|LETTER TO EDITOR
|Ahead of print publication
EUS-FNA biopsy of parathyroid gland
Evgeny G Solonitsyn1, Ivan N Danilov2, Anna V Poddymova1, Elena V Ivaniha2, Lubov B Mitrofanova3
1 Department of Endoscopy, Almazov National Medical Research Centre, Saint-Petersburg, Russia
2 Department of Surgery, Almazov National Medical Research Centre, Saint-Petersburg, Russia
3 Department of Histopathology, Almazov National Medical Research Centre, Saint-Petersburg, Russia
|Date of Submission||20-Mar-2020|
|Date of Acceptance||17-Nov-2020|
|Date of Web Publication||02-Mar-2021|
Anna V Poddymova,
Department of Endoscopy, Almazov National Medical Research Centre, Saint-Petersburg
Source of Support: None, Conflict of Interest: None
Ultrasound examination of the neck followed by fine needle aspiration (FNA) biopsy is one of the methods for detecting and diagnosing parathyroid gland lesions. Among parathyroid lesions, there are solitary adenomas, multiple gland hyperplasia decease, double adenomas, carcinomas, etc. However, traditional FNA is not always possible because of difficulties in visualization and access (the location of the lesion behind the thyroid gland, large vessels, cartilage, and bone structures together with such conditions as multinodular goiter, lymph nodes, fibrosis, and other tumors of the neck).,
To date, one case of EUS transesophageal biopsy of parathyroid adenoma performed for histological verification of the nature of the lesion has been described in the literature.
In our practice, we had a 47-year-old woman with parathyroid gland lesions on both sides detected by an ultrasound. No convincing data were found for hyperparathyroidism. Due to the decrease in the level of PTH in dynamics (34.9 >14.86 pg/mL), the patient underwent contrast-enhanced computed tomography (CT) of soft tissues of the neck, which revealed CT signs of parathyroid neoplasms.
The lesions were located on the posterior surface of the thyroid gland, so we decided to do EUS with subsequent FNA from the lumen of the pharynx. The examination was performed with an Olympus GF-UCT180 echoendoscope using an EVIS EUS EU-ME2 PREMIER PLUS ultrasound center.
EUS revealed a moderately hypoechoic well-vascularized oval-shaped mass with a clear edge up to 10 cm × 20 mm in size with anechoic inclusions. We found no evidence of the great vessels and adjacent structure's invasion. EUS-guided transpharyngeal FNA was performed with a 22Ga Acquire EUS FNB needle by Boston Scientific [Figure 1]. The aspirated material was placed on glass slides and in a formalin-filled jar. We detected no complications or adverse events.
|Figure 1: Linear endoscopic ultrasound image: FNA-needle in the gland parenchyma|
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The volume of collected material by FNA was sufficient for both cytological and histological examination. In some fragments, we could observe the histoarchitectonics of the gland.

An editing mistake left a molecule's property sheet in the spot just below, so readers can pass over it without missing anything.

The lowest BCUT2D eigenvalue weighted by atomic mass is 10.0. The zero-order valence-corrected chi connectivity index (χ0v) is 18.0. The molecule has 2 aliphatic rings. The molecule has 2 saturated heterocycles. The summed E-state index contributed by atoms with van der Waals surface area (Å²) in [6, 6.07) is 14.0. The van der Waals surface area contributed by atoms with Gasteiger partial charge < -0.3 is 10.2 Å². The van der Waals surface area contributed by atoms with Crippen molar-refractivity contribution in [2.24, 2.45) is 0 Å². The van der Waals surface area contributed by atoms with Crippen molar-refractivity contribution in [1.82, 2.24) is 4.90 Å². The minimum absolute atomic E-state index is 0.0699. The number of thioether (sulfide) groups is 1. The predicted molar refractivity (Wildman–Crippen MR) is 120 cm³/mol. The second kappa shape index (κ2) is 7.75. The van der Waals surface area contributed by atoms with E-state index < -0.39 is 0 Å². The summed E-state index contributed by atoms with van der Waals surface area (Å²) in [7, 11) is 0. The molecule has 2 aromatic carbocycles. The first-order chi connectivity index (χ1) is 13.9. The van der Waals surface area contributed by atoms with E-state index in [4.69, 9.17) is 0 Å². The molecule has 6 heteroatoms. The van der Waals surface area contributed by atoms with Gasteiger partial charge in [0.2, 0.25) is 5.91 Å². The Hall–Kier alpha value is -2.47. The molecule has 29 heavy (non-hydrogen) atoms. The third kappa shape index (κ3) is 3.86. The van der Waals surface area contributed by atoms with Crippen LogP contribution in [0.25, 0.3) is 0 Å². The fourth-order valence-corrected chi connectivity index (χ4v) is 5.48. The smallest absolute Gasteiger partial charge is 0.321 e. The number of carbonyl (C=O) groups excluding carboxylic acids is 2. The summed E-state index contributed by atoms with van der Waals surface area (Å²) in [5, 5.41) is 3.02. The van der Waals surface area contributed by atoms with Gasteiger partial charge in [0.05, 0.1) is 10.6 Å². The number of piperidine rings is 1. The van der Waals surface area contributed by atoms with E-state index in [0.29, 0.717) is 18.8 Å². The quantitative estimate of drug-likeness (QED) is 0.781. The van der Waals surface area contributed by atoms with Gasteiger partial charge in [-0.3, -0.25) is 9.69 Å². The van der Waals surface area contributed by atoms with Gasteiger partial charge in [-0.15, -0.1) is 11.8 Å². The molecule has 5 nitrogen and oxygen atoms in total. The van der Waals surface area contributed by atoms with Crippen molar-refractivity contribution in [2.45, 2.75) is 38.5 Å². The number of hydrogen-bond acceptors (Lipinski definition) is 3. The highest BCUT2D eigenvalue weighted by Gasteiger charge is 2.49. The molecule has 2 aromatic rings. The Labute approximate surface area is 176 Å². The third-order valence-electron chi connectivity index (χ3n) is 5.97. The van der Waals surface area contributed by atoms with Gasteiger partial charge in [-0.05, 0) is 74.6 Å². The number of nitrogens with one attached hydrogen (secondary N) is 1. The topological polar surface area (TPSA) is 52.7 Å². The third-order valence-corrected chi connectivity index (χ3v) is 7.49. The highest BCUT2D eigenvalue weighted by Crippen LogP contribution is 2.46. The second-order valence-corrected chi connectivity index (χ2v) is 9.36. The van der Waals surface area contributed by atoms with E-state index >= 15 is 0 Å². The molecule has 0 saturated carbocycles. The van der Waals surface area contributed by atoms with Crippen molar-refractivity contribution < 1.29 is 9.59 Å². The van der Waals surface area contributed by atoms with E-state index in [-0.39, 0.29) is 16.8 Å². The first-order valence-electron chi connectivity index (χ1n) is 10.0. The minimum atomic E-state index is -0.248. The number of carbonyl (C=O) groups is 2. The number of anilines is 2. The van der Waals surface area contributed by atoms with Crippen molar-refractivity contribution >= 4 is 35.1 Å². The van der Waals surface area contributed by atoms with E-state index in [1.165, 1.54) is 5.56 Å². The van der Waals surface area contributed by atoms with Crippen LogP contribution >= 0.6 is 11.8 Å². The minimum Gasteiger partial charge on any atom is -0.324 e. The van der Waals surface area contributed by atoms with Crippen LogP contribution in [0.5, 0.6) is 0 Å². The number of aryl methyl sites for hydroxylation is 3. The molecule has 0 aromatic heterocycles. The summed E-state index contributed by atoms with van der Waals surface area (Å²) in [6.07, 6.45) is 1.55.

In a morphological study, the aspirate was represented mainly by the main cells of the parathyroid gland without atypia (in aspirate and smears) [Figure 2]. During immunohistochemistry (IHC), cells did not express calcitonin; cytoplasmic expression of GATA3 and Ki67+ was observed in certain cells. The histoimmunophenotype does not correspond to carcinoma and parathyroid adenoma; hyperplasia of the parathyroid gland is most likely in this case.
|Figure 2: Parathyroid cells forming trabeculae (indicated by arrows), layers of fibrous tissue, fibrin, and red blood cells. Staining: hematoxylin\eosin; magnificent x100|
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Detecting the localization and histological nature of parathyroid gland masses are necessary to determine patient treatment tactics, including surgical treatment. Nonfunctioning incidentalomas are believed to be an early stage of hyperparathyroid tumors.
During a puncture from the pharynx, the needle takes the shortest path to the parathyroid glands, minimizing the risk of “contamination” of the aspirate with trace tissues and decreasing the risk of tracer metastases.
EUS-FNA of parathyroid gland is an effective alternative for obtaining histological material. Our case shows its technical feasibility and relevance of the collected material, including for IHC and histological studies.
The authors acknowledge Prof. Dr. Med. Alexander Dechene, Head of Department of Gastroenterology, Klinikum Nuernberg, Germany, for proofreading the manuscript.
Declaration of patient consent
The authors certify that they have obtained all appropriate patient consent forms. In the form the patient has given her consent for her images and other clinical information to be reported in the journal. The patient understands that her name and initials will not be published and due efforts will be made to conceal her identity, but anonymity cannot be guaranteed.
Financial support and sponsorship
Conflicts of interest
There are no conflicts of interest.
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[Figure 1], [Figure 2]